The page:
What two American statesmen had to say about the bald eagle

I wish the bald eagle had not been chosen as the representative of our country; he is a bird of bad moral character; like those among men who live by sharping and robbing, he is generally poor, and often very lousy. The turkey is a much more respectable bird and withal a true, original native of America.Benjamin Franklin

The Founding Fathers made an appropriate choice when they selected the bald eagle as the emblem of the nation. The fierce beauty and proud independence of this great bird aptly symbolizes the strength and freedom of America. But as latter-day citizens we shall fail our trust if we permit the eagle to disappear.President John F. Kennedy

Read more about the bald eagle on the U.S. Fish & Wildlife Bald Eagle Fact Sheet.

Thank you for taking the time to learn more about the magnificent bald eagle. The interaction between animals and their environments is the engine that keeps the planet healthy for all of us. But for many species, time is running out. When you remove one, it affects us all.

The National Geographic Photo Ark is a multiyear effort to raise awareness of and solutions to some of the most pressing issues affecting wildlife and their habitats. The Photo Ark’s three-pronged approach harnesses the power of National Geographic photography and the bold ideas of our explorers. Led by National Geographic photographer Joel Sartore, the project aims to document every species living in the world’s zoos and wildlife sanctuaries, inspire action through education, and help save wildlife by supporting on-the-ground conservation efforts.

A bald eagle, Haliaeetus leucocephalus, at the George M. Sutton Avian Research Center, Oklahoma. National Geographic Photo Ark photograph by Joel Sartore. Click on the image to learn more about Photo Ark.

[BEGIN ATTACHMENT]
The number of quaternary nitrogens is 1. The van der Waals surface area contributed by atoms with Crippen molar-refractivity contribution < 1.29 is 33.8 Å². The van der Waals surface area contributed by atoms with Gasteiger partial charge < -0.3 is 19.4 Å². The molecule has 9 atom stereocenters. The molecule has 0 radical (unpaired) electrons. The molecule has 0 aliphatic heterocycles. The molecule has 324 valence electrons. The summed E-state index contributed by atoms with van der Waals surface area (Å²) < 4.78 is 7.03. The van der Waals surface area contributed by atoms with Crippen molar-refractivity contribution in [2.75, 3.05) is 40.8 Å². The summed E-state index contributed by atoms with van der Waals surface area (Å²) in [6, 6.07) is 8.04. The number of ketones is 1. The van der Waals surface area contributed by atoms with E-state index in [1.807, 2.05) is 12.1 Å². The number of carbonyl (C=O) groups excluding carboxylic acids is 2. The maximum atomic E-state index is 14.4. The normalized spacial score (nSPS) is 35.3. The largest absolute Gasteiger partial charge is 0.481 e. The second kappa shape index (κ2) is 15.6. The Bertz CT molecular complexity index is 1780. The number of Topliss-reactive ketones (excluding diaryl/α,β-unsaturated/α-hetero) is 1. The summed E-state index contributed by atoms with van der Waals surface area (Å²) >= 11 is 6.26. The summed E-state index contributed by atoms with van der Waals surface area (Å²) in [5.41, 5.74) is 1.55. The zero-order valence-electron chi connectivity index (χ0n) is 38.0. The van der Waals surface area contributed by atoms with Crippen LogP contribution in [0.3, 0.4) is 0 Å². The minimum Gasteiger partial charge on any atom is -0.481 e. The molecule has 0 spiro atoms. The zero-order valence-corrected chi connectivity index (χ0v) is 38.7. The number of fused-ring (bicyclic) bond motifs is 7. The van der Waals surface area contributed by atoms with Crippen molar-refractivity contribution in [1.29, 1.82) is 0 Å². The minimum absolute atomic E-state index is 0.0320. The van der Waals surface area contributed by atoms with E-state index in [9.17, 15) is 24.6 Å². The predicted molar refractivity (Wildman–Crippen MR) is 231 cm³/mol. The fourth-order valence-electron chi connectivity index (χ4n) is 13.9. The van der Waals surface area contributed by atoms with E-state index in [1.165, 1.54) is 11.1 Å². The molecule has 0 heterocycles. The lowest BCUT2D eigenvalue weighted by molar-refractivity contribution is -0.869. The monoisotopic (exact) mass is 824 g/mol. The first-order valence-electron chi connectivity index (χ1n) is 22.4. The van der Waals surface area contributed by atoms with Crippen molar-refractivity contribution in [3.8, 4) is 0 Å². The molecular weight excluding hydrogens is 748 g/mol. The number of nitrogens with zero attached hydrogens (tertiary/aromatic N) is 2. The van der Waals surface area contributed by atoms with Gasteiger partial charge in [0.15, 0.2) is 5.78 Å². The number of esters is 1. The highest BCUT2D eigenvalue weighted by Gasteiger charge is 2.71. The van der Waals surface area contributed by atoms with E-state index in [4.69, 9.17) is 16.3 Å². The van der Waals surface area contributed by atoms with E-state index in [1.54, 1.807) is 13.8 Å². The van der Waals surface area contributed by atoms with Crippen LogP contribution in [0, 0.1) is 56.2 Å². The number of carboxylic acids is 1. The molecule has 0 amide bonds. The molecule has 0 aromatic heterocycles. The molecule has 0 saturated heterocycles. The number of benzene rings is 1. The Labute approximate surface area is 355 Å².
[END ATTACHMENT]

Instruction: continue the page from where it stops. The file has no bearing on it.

See what we can #SaveTogether before it’s too late.

Learn more about Photo Ark, help us save wildlife.


The best place to see bald eagles (National Geographic video)
The plentiful waterbirds of Oregon’s Klamath River basin make it the best place in the United States to see bald eagles:

Changing Planet


Meet the Author
More than forty years in U.S., UK, and South African media gives David Max Braun global perspective and experience across multiple storytelling platforms. His coverage of science, nature, politics, and technology has been published/broadcast by the BBC, CNN, NPR, AP, UPI, National Geographic, TechWeb, De Telegraaf, Travel World, and Argus South African Newspapers. He has published two books and won several journalism awards. In his 22-year career at National Geographic he was VP and editor in chief of National Geographic Digital Media, and the founding editor of the National Geographic Society blog, hosting a global discussion on issues resonating with the Society's mission and initiatives. He also directed the Society side of the Fulbright-National Geographic Digital Storytelling Fellowship, awarded to Americans seeking the opportunity to spend nine months abroad, engaging local communities and sharing stories from the field with a global audience. A regular expert on National Geographic Expeditions, David also lectures on storytelling for impact. He has 120,000 followers on social media: Facebook  Twitter  LinkedIn